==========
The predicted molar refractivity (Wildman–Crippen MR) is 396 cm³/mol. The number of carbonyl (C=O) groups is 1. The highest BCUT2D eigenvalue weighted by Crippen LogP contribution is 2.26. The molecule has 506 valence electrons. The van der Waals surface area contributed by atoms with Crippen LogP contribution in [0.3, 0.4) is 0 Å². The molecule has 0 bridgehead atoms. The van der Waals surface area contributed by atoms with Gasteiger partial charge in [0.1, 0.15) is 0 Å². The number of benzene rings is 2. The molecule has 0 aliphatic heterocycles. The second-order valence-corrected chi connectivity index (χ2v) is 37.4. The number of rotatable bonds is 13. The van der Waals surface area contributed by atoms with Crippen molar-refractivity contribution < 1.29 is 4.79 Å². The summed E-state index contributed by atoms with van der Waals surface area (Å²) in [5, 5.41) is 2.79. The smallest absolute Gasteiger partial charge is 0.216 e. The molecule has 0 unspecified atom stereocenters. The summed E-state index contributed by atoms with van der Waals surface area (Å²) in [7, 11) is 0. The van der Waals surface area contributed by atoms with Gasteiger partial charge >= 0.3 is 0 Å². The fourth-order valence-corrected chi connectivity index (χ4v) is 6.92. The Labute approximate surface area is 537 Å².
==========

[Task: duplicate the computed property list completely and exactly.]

The predicted molar refractivity (Wildman–Crippen MR) is 396 cm³/mol. The number of carbonyl (C=O) groups is 1. The highest BCUT2D eigenvalue weighted by Crippen LogP contribution is 2.26. The molecule has 506 valence electrons. The van der Waals surface area contributed by atoms with Crippen LogP contribution in [0.3, 0.4) is 0 Å². The molecule has 0 bridgehead atoms. The van der Waals surface area contributed by atoms with Gasteiger partial charge in [0.1, 0.15) is 0 Å². The number of benzene rings is 2. The molecule has 0 aliphatic heterocycles. The second-order valence-corrected chi connectivity index (χ2v) is 37.4. The number of rotatable bonds is 13. The van der Waals surface area contributed by atoms with Crippen molar-refractivity contribution < 1.29 is 4.79 Å². The summed E-state index contributed by atoms with van der Waals surface area (Å²) in [5, 5.41) is 2.79. The smallest absolute Gasteiger partial charge is 0.216 e. The molecule has 0 unspecified atom stereocenters. The summed E-state index contributed by atoms with van der Waals surface area (Å²) in [7, 11) is 0. The van der Waals surface area contributed by atoms with Gasteiger partial charge >= 0.3 is 0 Å². The fourth-order valence-corrected chi connectivity index (χ4v) is 6.92. The Labute approximate surface area is 537 Å².